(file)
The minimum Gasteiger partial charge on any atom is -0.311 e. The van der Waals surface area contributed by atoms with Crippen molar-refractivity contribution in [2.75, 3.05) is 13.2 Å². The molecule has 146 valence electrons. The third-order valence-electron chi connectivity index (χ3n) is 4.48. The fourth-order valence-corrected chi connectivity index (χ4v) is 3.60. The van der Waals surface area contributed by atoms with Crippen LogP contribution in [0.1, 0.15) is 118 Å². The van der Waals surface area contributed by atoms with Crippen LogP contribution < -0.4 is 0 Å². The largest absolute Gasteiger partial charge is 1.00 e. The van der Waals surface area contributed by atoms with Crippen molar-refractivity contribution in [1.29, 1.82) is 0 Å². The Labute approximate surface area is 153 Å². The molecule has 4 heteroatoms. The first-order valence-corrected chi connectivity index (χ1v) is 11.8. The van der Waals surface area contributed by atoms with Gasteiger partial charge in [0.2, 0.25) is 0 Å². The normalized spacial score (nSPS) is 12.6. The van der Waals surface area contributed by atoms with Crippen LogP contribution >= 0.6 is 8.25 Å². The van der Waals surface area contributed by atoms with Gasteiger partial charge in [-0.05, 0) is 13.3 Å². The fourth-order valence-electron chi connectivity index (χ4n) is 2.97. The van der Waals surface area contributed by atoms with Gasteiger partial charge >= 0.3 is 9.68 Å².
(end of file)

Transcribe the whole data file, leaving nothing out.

The minimum Gasteiger partial charge on any atom is -0.311 e. The van der Waals surface area contributed by atoms with Crippen molar-refractivity contribution in [2.75, 3.05) is 13.2 Å². The molecule has 146 valence electrons. The third-order valence-electron chi connectivity index (χ3n) is 4.48. The fourth-order valence-corrected chi connectivity index (χ4v) is 3.60. The van der Waals surface area contributed by atoms with Crippen LogP contribution in [0.1, 0.15) is 118 Å². The van der Waals surface area contributed by atoms with Crippen LogP contribution < -0.4 is 0 Å². The largest absolute Gasteiger partial charge is 1.00 e. The van der Waals surface area contributed by atoms with Crippen molar-refractivity contribution in [1.29, 1.82) is 0 Å². The Labute approximate surface area is 153 Å². The molecule has 4 heteroatoms. The first-order valence-corrected chi connectivity index (χ1v) is 11.8. The van der Waals surface area contributed by atoms with Gasteiger partial charge in [0.2, 0.25) is 0 Å². The normalized spacial score (nSPS) is 12.6. The van der Waals surface area contributed by atoms with Crippen LogP contribution >= 0.6 is 8.25 Å². The van der Waals surface area contributed by atoms with Gasteiger partial charge in [-0.05, 0) is 13.3 Å². The fourth-order valence-electron chi connectivity index (χ4n) is 2.97. The van der Waals surface area contributed by atoms with Gasteiger partial charge >= 0.3 is 9.68 Å².